Types of Scoliosis

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Scoliosis of the spine, X-ray

Scoliosis, curvature of the spine, can occur at any time in life, but it’s usually first diagnosed in adolescents and teens. Currently, about 6 to 9 million people in the United States have scoliosis; every year, 3 million new cases are diagnosed.

Scoliosis isn’t the same in everyone. Different types of scoliosis have different types of curves: some have one curve that may look like a “C,” while others have two curves, which may look like an “S.” A curve up to 20 degrees is considered mild, up to 40 degrees is moderate, and more than 50 degrees is severe. Here’s how doctors define types of scoliosis and how they approach treatment.

Idiopathic Scoliosis

The word “idiopathic” means a condition that occurs spontaneously or unexpectedly with no apparent cause. Idiopathic scoliosis is the most common type of scoliosis.

Infantile idiopathic scoliosis

This form of scoliosis is diagnosed in about 1% of children with scoliosis overall, ranging in age from newborn to 3 years old. Generally, more girls than boys are diagnosed with scoliosis, but infantile idiopathic scoliosis affects more boys (60%).

Doctors don’t know what causes infantile idiopathic scoliosis. It may be genetic, or it may result from a bend in the spine when the baby is born that worsens into scoliosis as the child gets older.

Juvenile idiopathic scoliosis

Juvenile idiopathic scoliosis is diagnosed among children ages 4 to 9 and is the most common type of scoliosis, accounting for up to 20% of all cases. As with the infant type, doctors don’t know what causes juvenile idiopathic scoliosis, but it is often associated with other conditions, such as Arnold-Chiari syndrome, syringomyelia, and others. Up to 70% of children with this type of scoliosis will need treatment to prevent complications. Both infantile and juvenile scoliosis can be referred to as early-onset scoliosis.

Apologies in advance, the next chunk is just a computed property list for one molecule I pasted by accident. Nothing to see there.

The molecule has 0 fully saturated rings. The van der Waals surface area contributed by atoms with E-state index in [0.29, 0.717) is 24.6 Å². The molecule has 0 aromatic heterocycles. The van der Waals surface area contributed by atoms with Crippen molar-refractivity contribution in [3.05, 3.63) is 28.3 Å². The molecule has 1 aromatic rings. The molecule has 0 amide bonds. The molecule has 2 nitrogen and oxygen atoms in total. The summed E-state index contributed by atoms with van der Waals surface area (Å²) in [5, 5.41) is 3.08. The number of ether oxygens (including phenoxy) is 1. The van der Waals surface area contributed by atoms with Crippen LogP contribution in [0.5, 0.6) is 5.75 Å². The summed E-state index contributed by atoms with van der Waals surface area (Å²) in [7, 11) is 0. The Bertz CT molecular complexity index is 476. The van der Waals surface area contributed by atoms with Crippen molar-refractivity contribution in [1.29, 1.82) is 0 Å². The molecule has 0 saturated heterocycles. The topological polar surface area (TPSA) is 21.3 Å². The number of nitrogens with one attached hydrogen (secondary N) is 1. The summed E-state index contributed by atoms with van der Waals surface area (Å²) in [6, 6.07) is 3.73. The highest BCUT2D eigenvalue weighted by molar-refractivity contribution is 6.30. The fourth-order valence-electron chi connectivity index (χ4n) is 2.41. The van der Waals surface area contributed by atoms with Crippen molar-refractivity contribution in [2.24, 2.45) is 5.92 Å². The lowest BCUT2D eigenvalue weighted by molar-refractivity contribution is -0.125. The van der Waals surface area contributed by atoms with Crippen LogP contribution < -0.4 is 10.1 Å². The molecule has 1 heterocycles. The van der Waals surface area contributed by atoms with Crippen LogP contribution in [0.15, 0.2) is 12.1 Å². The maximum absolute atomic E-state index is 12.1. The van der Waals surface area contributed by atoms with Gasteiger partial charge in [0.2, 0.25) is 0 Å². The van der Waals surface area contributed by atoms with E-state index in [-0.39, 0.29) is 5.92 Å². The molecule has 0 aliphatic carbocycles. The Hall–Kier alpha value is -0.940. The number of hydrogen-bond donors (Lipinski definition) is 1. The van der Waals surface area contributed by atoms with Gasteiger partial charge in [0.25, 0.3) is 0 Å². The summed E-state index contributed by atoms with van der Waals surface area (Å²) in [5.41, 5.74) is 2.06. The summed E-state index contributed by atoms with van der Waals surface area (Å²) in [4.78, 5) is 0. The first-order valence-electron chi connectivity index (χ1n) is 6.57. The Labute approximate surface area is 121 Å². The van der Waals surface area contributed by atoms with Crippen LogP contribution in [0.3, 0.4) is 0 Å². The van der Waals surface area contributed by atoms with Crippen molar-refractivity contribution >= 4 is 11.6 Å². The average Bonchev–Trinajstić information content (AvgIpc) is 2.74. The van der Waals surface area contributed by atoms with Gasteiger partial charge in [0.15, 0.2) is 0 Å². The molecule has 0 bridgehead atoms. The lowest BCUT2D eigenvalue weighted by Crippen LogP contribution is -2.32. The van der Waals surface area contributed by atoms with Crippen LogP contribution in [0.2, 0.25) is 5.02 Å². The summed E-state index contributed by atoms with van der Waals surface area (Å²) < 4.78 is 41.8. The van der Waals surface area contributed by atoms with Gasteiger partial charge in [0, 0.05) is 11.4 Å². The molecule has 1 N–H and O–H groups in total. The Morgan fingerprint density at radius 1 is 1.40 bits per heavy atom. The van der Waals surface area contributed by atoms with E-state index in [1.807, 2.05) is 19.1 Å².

Adolescent idiopathic scoliosis

This type of scoliosis is diagnosed in children from 10 to 18 years old, usually triggered by the adolescent growth spurt. They might have had some curvature earlier, but it can become more pronounced as they get older.

Adult idiopathic scoliosis

Adult idiopathic scoliosis could be scoliosis that has always been present but never detected. It can also occur as you age and your spine deteriorates, causing a curve or curves, but this would not be called idiopathic because the cause is known.

Congenital Scoliosis

Congenital scoliosis is diagnosed in about 1 in 10,000 newborns and is present at birth. It may not be noticed until the children are older, however. There a few possible causes for congenital scoliosis:

  • Vertebra (bones that make up the spine) don’t form properly in utero
  • One or more vertebra may be missing
  • Vertebra that normally join together do not join properly or at all

Children with congenital scoliosis often have other back problems too, such as an outward or inward curvature of the spine.

Neuromuscular Scoliosis and Syndromic Scoliosis